This is where the serious work needs to start in making sense of a third way or a middle-ground. 

First, there must be clear and detailed theorising of an alternative position in our politics. The idea of “the middle” should not be a buzz phrase used as a form of political virtue signalling. What, precisely, is meant by it?

The starting point would be to define a third way as a return to the vision of the constitution. This will not be as easy as it sounds. We are an excellent example of a country where the vision of a just and equal society doesn’t guarantee the realisation of justice and substantive equality. Visions have to become reality. Ours has not. Consequently, the normative beauty of the constitution means nothing to millions of black South Africans who cannot eat a document. 

This is where the political astuteness of Malema comes in. He has tapped into the discontent of many who do not have a stake in a society that remains deeply unjust. To return to the hope of a constitutional democracy founded on the aspirational vision, and underlying principles and values, of what was negotiated in the early 1990s, is quite a tall order for any political party. This is because the constitution is no longer, for many, seen as sufficiently radical and urgent in its demands that the state (and non-state actors) get on with the business of making South Africa just and equitable. The empirical realities of our country undermine this sell.

So a lot of strategic communications work and genuine political mastery will be required to make the constitution sexy again — and to challenge the rise of populism as the wrong way to try to achieve a South Africa that is just and equitable. It can be done, but a separate strategy discussion is needed to thrash out the details. 

I have sympathy for those who mistakenly regard the constitution as meek. It is not meek. It is not anti-poor. It is not anti-black. But neither the ANC nor the Democratic Alliance seem to have the ability to get South Africans excited about the constitutional democracy we signed up for. This political failure on their part opens up space for far-left and far-right politics to take root. It is a hot mess and a bloody shame. The silence of ANC leaders on the Senekal moment captures this political failure.

Once the constitution is back in play in the imaginations of even marginalised people — which will be no mean feat — it is important, when looking to disrupt the dichotomy of horrors, to fight for that third way or middle ground with the same passion as crude race nationalists and conservatives fight for their convictions. It is mind-boggling how so many people who have strong private views about the moral bankruptcy of the ANC and of the horror of populist political movements are so resigned.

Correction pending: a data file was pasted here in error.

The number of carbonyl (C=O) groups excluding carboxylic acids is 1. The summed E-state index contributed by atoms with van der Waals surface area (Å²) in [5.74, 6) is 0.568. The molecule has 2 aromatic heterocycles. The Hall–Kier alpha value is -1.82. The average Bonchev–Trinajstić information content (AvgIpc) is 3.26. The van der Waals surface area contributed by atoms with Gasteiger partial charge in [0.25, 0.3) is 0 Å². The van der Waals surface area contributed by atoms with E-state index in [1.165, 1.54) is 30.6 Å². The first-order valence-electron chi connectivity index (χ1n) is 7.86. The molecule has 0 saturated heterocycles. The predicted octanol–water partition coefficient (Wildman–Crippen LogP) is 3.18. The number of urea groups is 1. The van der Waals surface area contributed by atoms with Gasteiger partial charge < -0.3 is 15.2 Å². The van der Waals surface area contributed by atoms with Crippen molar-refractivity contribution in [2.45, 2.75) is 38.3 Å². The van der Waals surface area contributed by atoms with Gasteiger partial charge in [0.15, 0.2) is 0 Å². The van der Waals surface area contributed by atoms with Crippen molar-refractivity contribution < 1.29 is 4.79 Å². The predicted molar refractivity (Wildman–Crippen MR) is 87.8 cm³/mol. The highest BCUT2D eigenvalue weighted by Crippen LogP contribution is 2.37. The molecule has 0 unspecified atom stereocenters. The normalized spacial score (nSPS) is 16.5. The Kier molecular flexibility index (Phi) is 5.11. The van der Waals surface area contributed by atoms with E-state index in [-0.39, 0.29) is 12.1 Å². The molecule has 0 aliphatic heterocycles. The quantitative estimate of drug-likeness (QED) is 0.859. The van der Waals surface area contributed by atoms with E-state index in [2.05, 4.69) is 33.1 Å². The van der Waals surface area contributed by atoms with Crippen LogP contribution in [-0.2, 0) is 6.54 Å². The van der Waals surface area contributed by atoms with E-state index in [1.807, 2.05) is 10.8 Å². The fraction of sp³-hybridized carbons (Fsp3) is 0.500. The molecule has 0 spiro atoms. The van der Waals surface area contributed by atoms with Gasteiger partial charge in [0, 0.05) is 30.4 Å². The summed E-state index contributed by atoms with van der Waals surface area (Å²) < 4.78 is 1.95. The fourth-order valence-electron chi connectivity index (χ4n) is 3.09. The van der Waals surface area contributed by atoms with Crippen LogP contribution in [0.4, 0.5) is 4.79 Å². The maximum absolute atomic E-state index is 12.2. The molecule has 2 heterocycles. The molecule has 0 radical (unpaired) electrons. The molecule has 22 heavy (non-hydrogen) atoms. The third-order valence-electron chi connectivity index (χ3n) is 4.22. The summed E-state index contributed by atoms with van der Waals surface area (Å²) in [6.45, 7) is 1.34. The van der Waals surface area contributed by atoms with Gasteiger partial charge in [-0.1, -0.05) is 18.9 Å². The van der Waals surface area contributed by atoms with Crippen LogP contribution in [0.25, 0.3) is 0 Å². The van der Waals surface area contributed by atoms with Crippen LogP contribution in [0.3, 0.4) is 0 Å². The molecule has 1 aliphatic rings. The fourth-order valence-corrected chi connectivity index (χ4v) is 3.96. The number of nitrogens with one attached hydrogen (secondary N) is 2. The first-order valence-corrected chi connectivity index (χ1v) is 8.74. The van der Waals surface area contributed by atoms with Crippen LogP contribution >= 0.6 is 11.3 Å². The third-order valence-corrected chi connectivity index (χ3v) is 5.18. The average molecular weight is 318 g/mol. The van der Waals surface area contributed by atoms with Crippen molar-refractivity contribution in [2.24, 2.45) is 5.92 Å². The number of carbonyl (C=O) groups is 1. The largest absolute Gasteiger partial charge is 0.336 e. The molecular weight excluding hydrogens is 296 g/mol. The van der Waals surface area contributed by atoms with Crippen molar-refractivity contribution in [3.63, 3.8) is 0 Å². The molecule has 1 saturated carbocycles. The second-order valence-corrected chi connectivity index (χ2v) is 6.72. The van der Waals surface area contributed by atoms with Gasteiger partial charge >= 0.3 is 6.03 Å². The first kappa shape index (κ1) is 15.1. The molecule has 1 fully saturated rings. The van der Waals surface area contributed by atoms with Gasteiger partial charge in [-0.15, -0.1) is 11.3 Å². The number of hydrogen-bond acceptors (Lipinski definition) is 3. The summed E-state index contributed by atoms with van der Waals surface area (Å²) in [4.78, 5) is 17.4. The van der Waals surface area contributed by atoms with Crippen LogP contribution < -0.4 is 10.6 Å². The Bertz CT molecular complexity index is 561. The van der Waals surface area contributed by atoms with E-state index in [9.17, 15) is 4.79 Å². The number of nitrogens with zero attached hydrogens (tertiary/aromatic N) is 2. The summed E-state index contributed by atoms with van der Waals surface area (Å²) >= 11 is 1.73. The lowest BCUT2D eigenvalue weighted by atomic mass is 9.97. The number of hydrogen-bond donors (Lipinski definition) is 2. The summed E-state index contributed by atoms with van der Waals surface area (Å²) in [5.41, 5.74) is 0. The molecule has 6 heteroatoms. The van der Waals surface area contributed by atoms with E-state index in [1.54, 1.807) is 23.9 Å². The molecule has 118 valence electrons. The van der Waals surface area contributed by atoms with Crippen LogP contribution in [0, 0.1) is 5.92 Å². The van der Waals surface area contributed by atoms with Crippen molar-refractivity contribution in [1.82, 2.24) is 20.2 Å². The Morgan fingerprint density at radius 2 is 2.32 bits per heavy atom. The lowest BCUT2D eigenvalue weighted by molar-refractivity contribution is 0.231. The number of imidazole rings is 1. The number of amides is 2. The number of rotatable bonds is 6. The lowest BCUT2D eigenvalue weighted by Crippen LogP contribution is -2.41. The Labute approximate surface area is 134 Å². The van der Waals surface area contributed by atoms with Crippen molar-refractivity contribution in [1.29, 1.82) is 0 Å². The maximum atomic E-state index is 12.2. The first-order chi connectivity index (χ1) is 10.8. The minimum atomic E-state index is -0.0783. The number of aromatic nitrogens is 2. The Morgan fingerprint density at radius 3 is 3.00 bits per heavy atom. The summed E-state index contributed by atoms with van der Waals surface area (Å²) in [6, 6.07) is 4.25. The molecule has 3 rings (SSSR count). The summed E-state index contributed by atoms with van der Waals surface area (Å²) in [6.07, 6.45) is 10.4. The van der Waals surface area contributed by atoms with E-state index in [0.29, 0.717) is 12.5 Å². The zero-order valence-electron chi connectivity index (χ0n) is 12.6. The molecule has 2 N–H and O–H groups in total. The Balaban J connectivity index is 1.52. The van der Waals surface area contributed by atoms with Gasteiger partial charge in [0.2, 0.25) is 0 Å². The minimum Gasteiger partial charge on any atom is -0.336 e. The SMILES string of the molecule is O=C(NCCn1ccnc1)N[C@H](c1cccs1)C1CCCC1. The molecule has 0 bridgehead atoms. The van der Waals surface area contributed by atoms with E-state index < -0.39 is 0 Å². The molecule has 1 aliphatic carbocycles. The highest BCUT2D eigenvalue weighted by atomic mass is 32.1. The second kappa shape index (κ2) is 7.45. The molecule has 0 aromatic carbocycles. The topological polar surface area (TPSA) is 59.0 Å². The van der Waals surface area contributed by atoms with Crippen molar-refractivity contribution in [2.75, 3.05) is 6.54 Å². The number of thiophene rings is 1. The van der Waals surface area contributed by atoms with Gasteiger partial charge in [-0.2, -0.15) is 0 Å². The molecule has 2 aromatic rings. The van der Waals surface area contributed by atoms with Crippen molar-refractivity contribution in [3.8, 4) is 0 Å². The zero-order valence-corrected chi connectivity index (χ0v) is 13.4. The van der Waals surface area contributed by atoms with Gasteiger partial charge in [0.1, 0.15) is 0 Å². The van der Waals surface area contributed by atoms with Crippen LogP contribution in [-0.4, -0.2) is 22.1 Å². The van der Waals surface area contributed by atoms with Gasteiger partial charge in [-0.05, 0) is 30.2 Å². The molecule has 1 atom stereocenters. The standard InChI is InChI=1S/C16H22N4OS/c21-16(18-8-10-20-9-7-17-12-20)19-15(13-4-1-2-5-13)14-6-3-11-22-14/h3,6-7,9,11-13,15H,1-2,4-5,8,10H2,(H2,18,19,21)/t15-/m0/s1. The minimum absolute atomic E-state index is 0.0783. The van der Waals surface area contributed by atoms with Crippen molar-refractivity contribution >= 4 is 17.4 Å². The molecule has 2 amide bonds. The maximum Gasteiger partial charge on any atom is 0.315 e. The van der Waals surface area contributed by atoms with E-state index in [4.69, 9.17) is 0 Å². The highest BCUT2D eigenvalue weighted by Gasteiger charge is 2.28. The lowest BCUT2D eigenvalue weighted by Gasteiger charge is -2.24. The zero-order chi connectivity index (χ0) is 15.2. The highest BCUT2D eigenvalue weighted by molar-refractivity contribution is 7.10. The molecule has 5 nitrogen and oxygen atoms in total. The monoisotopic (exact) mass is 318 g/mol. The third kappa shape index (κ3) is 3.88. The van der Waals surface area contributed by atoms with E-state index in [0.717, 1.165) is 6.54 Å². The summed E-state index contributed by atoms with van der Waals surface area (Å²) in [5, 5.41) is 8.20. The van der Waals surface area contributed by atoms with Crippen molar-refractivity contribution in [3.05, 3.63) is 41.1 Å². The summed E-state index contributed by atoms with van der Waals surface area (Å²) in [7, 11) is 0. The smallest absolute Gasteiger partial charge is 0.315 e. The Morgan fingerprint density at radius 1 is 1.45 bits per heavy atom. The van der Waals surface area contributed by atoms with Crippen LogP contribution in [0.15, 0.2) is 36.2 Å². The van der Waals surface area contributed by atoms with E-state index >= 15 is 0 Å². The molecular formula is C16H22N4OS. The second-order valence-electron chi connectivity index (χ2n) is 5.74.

I am not saying that liberals or Marxists or whatever must shout and brandish their own weapons publicly but for goodness’ sake stop choosing silence or bitching and moaning on social media, around the braai or at the watercooler in the office. You must enter the fray and not be above it. If you are a white farmer who hates the hijacking of your politics by rightwingers who dress like the caricature of a racist farmer, why not bluntly tell them to go to hell and show up the EFF for crudely lumping all white people in one WhatsApp group?

If you are a black person who thinks our country has a hell of a lot to achieve, and you are not sure of the EFF, DA or the ANC even, why not puzzle through your complex politics and reject a ridiculously reductive expectation that anyone who is black and serious about racial justice must be sympathetic to the EFF or must treat the ANC with kid gloves?

Most South Africans are better than the lame options dominating the political space. It is time to organise and seriously contest that space. If your views are not on the political menu for others to see and choose from, then you cannot complain about the horror of non-choices available currently.

The views expressed are those of the author and do not reflect the official policy or position of the Mail & Guardian.

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Eusebius Mckaiser
Eusebius McKaiser
Eusebius McKaiser is a political and social analyst at the Wits Centre for Ethics. He is also a popular radio talk show host, a top international debate coach, a master of ceremonies and a public speaker of note. He loves nothing more than a good argument, having been both former National South African Debate Champion and the 2011 World Masters Debate Champion. His analytic articles and columns have been widely published in South African newspapers and the New York Times. McKaiser has studied law and philosophy. He taught philosophy in South Africa and England.